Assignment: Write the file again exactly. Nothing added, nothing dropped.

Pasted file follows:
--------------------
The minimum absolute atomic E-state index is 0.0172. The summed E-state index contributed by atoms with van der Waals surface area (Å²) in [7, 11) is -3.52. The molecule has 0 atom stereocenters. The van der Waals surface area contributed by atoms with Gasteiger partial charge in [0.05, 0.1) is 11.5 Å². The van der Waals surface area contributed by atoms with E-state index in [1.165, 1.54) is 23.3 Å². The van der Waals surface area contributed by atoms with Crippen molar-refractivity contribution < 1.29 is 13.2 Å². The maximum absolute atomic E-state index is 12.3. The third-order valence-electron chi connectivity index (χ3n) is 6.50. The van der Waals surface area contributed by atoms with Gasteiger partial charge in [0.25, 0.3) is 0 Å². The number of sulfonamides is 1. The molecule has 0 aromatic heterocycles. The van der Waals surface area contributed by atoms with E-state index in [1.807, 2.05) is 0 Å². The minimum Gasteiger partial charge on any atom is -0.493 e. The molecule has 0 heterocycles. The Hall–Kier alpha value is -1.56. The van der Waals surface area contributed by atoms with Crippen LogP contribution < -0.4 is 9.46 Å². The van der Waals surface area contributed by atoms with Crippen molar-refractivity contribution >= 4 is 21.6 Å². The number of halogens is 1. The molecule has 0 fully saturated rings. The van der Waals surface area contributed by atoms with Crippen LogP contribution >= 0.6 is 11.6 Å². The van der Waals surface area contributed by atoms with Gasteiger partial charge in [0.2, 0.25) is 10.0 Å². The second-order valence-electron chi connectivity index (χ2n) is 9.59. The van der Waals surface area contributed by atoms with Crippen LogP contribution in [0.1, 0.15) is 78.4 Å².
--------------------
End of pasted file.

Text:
The minimum absolute atomic E-state index is 0.0172. The summed E-state index contributed by atoms with van der Waals surface area (Å²) in [7, 11) is -3.52. The molecule has 0 atom stereocenters. The van der Waals surface area contributed by atoms with Gasteiger partial charge in [0.05, 0.1) is 11.5 Å². The van der Waals surface area contributed by atoms with E-state index in [1.165, 1.54) is 23.3 Å². The van der Waals surface area contributed by atoms with Crippen molar-refractivity contribution < 1.29 is 13.2 Å². The maximum absolute atomic E-state index is 12.3. The third-order valence-electron chi connectivity index (χ3n) is 6.50. The van der Waals surface area contributed by atoms with Gasteiger partial charge in [0.25, 0.3) is 0 Å². The number of sulfonamides is 1. The molecule has 0 aromatic heterocycles. The van der Waals surface area contributed by atoms with E-state index in [1.807, 2.05) is 0 Å². The minimum Gasteiger partial charge on any atom is -0.493 e. The molecule has 0 heterocycles. The Hall–Kier alpha value is -1.56. The van der Waals surface area contributed by atoms with Crippen LogP contribution < -0.4 is 9.46 Å². The van der Waals surface area contributed by atoms with Crippen molar-refractivity contribution >= 4 is 21.6 Å². The number of halogens is 1. The molecule has 0 fully saturated rings. The van der Waals surface area contributed by atoms with Crippen LogP contribution >= 0.6 is 11.6 Å². The van der Waals surface area contributed by atoms with Gasteiger partial charge in [0.2, 0.25) is 10.0 Å². The second-order valence-electron chi connectivity index (χ2n) is 9.59. The van der Waals surface area contributed by atoms with Crippen LogP contribution in [0.1, 0.15) is 78.4 Å².